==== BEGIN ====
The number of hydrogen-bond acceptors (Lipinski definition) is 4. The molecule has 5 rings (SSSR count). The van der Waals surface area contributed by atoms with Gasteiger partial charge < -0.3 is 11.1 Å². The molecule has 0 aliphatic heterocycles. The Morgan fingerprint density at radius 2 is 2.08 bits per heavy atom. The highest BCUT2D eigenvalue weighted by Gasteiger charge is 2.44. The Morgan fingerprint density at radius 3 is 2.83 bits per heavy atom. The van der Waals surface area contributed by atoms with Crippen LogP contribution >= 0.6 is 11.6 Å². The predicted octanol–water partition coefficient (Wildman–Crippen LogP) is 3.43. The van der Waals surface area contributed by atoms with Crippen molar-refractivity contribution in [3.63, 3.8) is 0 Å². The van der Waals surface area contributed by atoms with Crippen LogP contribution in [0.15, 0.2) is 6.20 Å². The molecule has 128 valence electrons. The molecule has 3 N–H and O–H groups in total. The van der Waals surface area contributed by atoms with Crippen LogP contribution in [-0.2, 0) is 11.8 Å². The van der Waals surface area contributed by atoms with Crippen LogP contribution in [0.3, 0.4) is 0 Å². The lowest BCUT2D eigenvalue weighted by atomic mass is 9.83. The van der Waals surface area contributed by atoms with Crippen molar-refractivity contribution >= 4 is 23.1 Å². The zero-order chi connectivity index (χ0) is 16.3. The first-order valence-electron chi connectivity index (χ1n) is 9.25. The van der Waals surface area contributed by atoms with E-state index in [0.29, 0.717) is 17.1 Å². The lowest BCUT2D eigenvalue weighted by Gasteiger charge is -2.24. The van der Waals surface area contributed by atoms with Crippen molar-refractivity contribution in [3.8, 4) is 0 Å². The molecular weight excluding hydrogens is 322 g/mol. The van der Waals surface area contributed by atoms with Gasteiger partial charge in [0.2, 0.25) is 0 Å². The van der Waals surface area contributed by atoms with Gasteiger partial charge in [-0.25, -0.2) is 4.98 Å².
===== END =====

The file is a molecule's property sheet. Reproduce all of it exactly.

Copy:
The number of hydrogen-bond acceptors (Lipinski definition) is 4. The molecule has 5 rings (SSSR count). The van der Waals surface area contributed by atoms with Gasteiger partial charge < -0.3 is 11.1 Å². The molecule has 0 aliphatic heterocycles. The Morgan fingerprint density at radius 2 is 2.08 bits per heavy atom. The highest BCUT2D eigenvalue weighted by Gasteiger charge is 2.44. The Morgan fingerprint density at radius 3 is 2.83 bits per heavy atom. The van der Waals surface area contributed by atoms with Crippen LogP contribution >= 0.6 is 11.6 Å². The predicted octanol–water partition coefficient (Wildman–Crippen LogP) is 3.43. The van der Waals surface area contributed by atoms with Crippen molar-refractivity contribution in [3.63, 3.8) is 0 Å². The van der Waals surface area contributed by atoms with Crippen LogP contribution in [0.15, 0.2) is 6.20 Å². The molecule has 128 valence electrons. The molecule has 3 N–H and O–H groups in total. The van der Waals surface area contributed by atoms with Crippen LogP contribution in [-0.2, 0) is 11.8 Å². The van der Waals surface area contributed by atoms with Crippen LogP contribution in [0.3, 0.4) is 0 Å². The lowest BCUT2D eigenvalue weighted by atomic mass is 9.83. The van der Waals surface area contributed by atoms with Crippen molar-refractivity contribution >= 4 is 23.1 Å². The zero-order chi connectivity index (χ0) is 16.3. The first-order valence-electron chi connectivity index (χ1n) is 9.25. The van der Waals surface area contributed by atoms with E-state index in [0.29, 0.717) is 17.1 Å². The lowest BCUT2D eigenvalue weighted by Gasteiger charge is -2.24. The van der Waals surface area contributed by atoms with Crippen molar-refractivity contribution in [3.8, 4) is 0 Å². The molecular weight excluding hydrogens is 322 g/mol. The van der Waals surface area contributed by atoms with Gasteiger partial charge in [0.2, 0.25) is 0 Å². The van der Waals surface area contributed by atoms with Gasteiger partial charge in [-0.25, -0.2) is 4.98 Å².